The three outlaws of the title wander endlessly through the desert, trying to reach their amorphous destination, which is at best only a momentary resting place, a way station for them to recover slightly before continuing their flight. But even these uncertain plans are disrupted when the men stumble across a covered wagon abandoned at a water station whose tanks have been drained dry. Inside the wagon, they find a dying woman, pregnant and on the verge of delivering her baby, left behind by an incompetent husband driven half-mad by lack of water. They help her deliver the child, a boy who she names after all three men — Robert William Pedro — and then, before she dies, she exacts a promise from them, a promise to protect her baby, to take him from the desert and bring him to safety.
This is an extraordinary situation, but the three outlaws take this promise very seriously. Despite the constant threat of the posse catching up to them, and the desperate lack of water and food, they are determined to bring this child safely out of the desert. In his quiet way, Ford completely shifts the driving force of the movie: the men are no longer trying to escape themselves, but only trying to help this baby survive, even if it means forgoing water for themselves completely, even if it means that some of them will not survive the journey across the desert. Ford never makes a big deal of it, but finding this baby is a moment of redemption for these men, the moment at which they cease caring about themselves and start caring about the pure, innocent fledgling life they hold in their arms. There's no sudden shift, no hesitation, because these are three decent men to begin with; being charged with the care of this baby simply reminds them of their inherent decency, redeeming them from their outlaw lives. In the latter half of the film, their journey increasingly takes on Biblical overtones, reflecting the journey of the three wise men to visit the baby Jesus on his birth. That the film's denouement takes place on Christmas is only the most obvious of the parallels between the stories, though this heavy-handed symbolism merely makes explicit the themes and ideas already apparent in the film's more subtle moments.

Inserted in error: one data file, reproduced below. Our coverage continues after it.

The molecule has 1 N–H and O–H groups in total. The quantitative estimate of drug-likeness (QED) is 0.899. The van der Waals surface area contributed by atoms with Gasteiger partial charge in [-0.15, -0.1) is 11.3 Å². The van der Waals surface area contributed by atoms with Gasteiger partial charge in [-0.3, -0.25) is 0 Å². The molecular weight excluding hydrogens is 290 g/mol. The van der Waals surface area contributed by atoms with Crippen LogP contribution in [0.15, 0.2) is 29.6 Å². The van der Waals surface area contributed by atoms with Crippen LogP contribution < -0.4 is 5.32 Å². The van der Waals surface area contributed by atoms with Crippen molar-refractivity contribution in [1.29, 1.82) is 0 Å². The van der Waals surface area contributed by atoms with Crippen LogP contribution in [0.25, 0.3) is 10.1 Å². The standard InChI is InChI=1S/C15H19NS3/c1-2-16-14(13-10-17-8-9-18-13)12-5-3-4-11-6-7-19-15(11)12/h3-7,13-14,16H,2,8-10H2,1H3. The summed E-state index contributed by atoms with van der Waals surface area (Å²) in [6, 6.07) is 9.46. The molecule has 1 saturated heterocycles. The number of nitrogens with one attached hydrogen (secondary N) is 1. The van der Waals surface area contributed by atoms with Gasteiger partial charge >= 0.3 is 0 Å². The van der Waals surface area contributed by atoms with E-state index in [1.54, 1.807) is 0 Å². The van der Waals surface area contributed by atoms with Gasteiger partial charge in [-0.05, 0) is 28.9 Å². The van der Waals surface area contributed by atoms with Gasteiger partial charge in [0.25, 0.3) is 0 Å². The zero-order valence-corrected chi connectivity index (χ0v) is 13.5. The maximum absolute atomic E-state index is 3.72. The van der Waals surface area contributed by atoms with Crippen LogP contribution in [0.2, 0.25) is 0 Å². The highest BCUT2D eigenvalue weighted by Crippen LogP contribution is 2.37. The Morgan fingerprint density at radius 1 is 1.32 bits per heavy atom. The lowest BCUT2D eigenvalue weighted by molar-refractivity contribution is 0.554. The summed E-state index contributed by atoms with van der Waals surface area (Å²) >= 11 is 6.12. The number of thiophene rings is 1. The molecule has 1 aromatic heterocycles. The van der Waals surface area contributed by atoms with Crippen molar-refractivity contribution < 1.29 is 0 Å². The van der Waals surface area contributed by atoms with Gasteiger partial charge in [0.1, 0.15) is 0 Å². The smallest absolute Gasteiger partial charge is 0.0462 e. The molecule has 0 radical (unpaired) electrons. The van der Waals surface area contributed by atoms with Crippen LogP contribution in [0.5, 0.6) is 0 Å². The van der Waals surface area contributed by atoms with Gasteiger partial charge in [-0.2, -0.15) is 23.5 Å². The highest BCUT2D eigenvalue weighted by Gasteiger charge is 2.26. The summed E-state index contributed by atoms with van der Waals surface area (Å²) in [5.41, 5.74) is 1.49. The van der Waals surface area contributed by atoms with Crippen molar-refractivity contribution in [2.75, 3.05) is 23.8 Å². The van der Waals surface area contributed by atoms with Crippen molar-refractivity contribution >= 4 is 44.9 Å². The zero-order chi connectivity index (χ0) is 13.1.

At the same time, Ford's treatment of these symbolic religious elements gives the film's final act a kind of sentimental poetic spirit, embodied in the broad emotional strokes of the climax, which subverts traditional Western ideals and denies the lawman his cathartic showdown with the last outlaw standing. Instead, the ending is a moving affirmation of family bonds and community, providing John Wayne's Robert with a much more optimistic resolution than the one he'd receive as Ethan Edwards a few years later in The Searchers, another film that ends with Wayne's character returning a child to its proper family. Ford holds out the hope of redemption to his characters, the idea that one can re-embrace society and family and spirituality after stumbling off the path. This is a warm, moving, often even humorous film, inflected with patches of folksy comedy to offset its bleak, deadly landscapes. Painting with the earth tone palette of the desert, Ford composed a large-scale tribute to spiritual redemption and determination.